But the Prince brothers and many others don't think the reward matches the risk. Water, says Vince, has an incredible power to destroy, whether it's the Exxon Valdez or a pipeline river crossing. He also believes he has a responsibility to stop a project that, he says, will increase global dependence on oil. Most important of all, he doesn't think he should have to sacrifice his land so a Calgary oil company can transport oil sands crude to Asia.

"They don't have to destroy my territory so that they can have more lights and bigger cities and more people," he said. "There's so many pipelines already. Why do they need a new one? Why spoil more land? Greed?"

The China factor

Mr. Carruthers is confident Enbridge can persuade its critics, but across northern B.C., the wall of anti-Gateway criticism is so thick that some observers believe the company may have difficulty breaking through it. "Gateway is going to be facing some incredible opposition," said Vincent Lauerman, president of Calgary-based Geopolitics Central. "The [first nations]aspect of it, especially on the land route, could preclude its construction." He believes the Kinder Morgan option may have an easier path forward.

The politics in other parts of the world are already favourable. Under the Bush administration, some U.S. policy makers saw Gateway as a threat - the U.S. often considers Alberta crude a domestic source of oil and doesn't want to see it go elsewhere. The Obama administration has developed a more-open stance, according to a spokeswoman for the U.S. State Department and Canadian lobbyists in Washington.

An even bigger shift may be the advent of Chinese ownership in Canada's oil sands. In the past few years, Chinese firms, including PetroChina and CNOOC, have poured billions into the oil sands. Chinese executives in Calgary have said their primary ambition is profit, which may mean selling oil to the U.S.

Some, though, ultimately aim to send at least some oil to China, where a network of refineries is waiting to fuel a nation's growing ambitions. CNOOC Canada, for example, has said it hopes Asian export options develop quickly - although it is not interested in investing in the infrastructure.

Analysts say the allure is clear: Overseas companies could increase their profits by extracting Canadian oil sands crude and refining it in China, creating an energy bridge between the two countries that would provide China with a secure supply for decades to come.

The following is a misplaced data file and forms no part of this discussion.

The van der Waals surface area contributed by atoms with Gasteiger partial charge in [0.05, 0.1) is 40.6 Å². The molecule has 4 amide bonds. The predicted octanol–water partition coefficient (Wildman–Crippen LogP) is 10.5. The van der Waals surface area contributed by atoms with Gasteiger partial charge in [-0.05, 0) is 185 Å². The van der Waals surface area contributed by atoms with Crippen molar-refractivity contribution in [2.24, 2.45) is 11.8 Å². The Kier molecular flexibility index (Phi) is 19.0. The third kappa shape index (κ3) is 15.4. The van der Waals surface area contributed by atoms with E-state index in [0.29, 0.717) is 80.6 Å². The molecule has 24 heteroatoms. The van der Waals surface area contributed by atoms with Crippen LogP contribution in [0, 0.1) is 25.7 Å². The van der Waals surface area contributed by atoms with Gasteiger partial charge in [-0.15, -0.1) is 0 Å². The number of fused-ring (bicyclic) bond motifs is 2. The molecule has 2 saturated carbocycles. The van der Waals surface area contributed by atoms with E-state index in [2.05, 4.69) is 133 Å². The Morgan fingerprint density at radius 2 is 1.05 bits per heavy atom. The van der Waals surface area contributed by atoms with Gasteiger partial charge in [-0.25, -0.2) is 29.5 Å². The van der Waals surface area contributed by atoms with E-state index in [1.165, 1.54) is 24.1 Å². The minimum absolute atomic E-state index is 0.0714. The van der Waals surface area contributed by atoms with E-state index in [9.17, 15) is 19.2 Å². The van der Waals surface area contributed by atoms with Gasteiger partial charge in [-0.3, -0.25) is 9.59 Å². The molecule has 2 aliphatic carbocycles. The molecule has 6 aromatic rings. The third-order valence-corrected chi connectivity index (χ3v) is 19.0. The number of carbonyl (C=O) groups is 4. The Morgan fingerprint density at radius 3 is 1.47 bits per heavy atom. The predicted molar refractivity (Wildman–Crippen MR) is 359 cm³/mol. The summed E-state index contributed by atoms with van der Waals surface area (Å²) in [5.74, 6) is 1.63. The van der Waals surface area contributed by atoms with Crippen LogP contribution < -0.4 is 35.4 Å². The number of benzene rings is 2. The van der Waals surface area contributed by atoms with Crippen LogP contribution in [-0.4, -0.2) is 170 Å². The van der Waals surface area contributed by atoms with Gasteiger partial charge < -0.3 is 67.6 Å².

In the corporate boardrooms of Calgary, discussions have already begun.

"We're seeing and expecting more Chinese interest," Mr. Anderson said. "Over time we would expect that will underpin more significant repatriation of those barrels back to China."



Enbridge Northern Gateway

Cost: $5.5-billion.

Length: 1,172 kilometres.

Details: Two pipelines, a 525,000 barrel-per-day crude pipeline (expandable up to 800,000) and a second 193,000-barrel line to import condensate, which is used to thin oil sands bitumen so it can flow into a pipeline.

Amount already spent: $250-million.

Timeline: Regulatory application filed May, 2010; regulatory approval expected by the end of 2012, with construction beginning early 2013 and oil flowing by 2016.

Proposed benefits: 62,700 person-years of construction employment, 1,150 long-term jobs, $2.6-billion in local, provincial and tax revenues.

Pros: Offers large capacity, access to larger and more efficient crude carriers.

Cons: Must build a new pipeline, at substantial cost, through territory claimed by first nations, many of whom oppose the project.

Kinder Morgan Transmountain

Cost: Undisclosed.

Length: 1,150 km of existing TransMountain system; expansion would affect much of that length.

Details: A staged expansion of TransMountain, starting with an additional 80,000 barrels per day, then a subsequent 320,000 barrels, to bring the system capacity to 700,000 barrels; option for a further 400,000-barrel-per-day expansion with new "Northern Leg" to Kitimat.

Project began: 2004.

Amount already spent: Millions.

Timeline: Depends on demand, but 80,000-barrel expansion could be in service by 2014; the additional 320,000 increment by 2017 or 2018. No date on Kitimat option.

Pros: Uses existing pipeline right-of-way, lessening environmental impact and construction costs. Kinder Morgan believes it can ship a barrel to China from Alberta more cheaply on TransMountain than through Gateway.

Cons: Offers less capacity; brings more crude on to tankers in Vancouver, the heart of Canada's environmental movement.

Nathan VanderKlippe